Vladimir Putin
Russian President Vladimir Putin arrives for a news conference at the Presidential Palace in Ankara, Turkey, Dec. 1, 2014. REUTERS/Umit Bektas/Files

Turkey has denied access to Turkish bureau chief of Russian state news agency Sputnik, reports said Friday. The incident comes days after Sputnik said Ankara had temporarily blocked the news agency's website amid mounting tensions between the two countries.

The incident occurred at the Istanbul Ataturk Airport where Tural Kerimov was handed a document, which said he is “a passenger whose entry is prohibited in Turkey” without elaborating further, Sputnik reported. Turkish officials also seized Kerimov’s press card and residence permit and he was asked to return to Russia on the next flight, the journalist told the news agency.

Last Friday, the Russian news agency said the Turkish Telecommunications Department had temporarily blocked its website in the country. Sputnik was not given prior notification about the decision, Kerimov said at the time.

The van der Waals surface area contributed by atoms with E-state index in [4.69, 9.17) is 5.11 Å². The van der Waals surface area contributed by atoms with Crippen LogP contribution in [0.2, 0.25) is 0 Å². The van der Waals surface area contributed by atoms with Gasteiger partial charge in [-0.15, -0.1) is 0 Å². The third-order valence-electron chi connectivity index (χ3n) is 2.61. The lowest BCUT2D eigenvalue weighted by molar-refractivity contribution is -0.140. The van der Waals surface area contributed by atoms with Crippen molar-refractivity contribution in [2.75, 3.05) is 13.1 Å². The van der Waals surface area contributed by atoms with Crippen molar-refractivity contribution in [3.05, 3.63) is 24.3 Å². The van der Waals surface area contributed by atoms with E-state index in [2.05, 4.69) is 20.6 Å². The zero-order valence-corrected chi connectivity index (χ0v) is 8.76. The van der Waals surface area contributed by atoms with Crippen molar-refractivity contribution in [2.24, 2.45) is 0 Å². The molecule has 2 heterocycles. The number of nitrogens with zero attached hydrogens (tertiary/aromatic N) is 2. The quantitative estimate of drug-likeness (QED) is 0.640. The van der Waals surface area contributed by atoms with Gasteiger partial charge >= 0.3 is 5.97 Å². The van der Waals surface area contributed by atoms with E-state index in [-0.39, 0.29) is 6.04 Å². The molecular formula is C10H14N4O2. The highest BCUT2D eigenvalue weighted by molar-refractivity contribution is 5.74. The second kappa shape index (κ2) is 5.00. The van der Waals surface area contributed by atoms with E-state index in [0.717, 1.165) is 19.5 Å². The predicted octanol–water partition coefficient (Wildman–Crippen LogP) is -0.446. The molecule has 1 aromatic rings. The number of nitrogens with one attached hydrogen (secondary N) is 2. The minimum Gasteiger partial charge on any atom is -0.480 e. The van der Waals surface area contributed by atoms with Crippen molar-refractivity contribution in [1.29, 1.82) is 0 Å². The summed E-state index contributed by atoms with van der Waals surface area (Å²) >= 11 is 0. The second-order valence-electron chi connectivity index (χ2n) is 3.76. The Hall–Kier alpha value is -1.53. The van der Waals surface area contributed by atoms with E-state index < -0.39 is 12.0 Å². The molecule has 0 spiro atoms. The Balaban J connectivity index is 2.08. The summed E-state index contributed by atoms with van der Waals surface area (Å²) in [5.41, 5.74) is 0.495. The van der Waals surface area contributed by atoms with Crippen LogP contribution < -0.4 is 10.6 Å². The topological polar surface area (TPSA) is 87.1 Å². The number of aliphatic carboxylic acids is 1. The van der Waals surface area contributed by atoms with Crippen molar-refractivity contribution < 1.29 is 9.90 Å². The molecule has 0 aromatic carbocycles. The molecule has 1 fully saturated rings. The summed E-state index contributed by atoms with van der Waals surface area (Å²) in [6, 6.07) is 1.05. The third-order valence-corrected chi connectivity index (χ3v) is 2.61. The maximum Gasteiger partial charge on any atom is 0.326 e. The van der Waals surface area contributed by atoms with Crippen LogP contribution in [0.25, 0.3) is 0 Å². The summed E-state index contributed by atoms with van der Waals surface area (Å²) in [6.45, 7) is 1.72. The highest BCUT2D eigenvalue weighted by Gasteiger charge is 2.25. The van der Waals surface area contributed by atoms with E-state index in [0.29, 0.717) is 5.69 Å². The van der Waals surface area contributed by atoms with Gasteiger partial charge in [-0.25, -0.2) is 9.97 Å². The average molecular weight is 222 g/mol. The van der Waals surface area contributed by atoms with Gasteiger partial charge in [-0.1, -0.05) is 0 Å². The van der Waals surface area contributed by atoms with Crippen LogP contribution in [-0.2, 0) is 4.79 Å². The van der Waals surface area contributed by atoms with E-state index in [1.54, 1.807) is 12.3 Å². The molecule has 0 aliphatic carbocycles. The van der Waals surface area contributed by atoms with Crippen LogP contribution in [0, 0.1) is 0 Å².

“This morning the blocking of the site was confirmed. According to a representative from Turkey’s Telecommunications Department, they are not obliged to warn anyone when closing a site,” Kerimov reportedly said. “We received no notifications, warnings or other messages from the competent authorities. No communications have been received since the blocking.”

The Russian foreign ministry had criticized Turkey’s move to block Sputnik saying it was another violation of fundamental human rights, free speech and right to access information in the country.

In January 2015, Turkish Prime Minister Ahmet Davutoğlu and other members of the cabinet were given the right to block any website without a court order. The government could also ask the Telecommunications Department to take down contents from any number of websites within four hours of receiving a notice, citing national security, protection of social order, or for the prevention of crime.

Moscow and Ankara’s relations soured after the Turkish Air Force’s F-16 fighter jet shot down the Russian Sukhoi Su-24M bomber accusing the latter of violating Turkey's airspace — an allegation refuted by the Kremlin. In turn, the Kremlin accused Turkey of deliberately downing the warplane and demanded an apology. However, Davutoğlu responded in November 2015 saying his country would not offer an apology to Russia.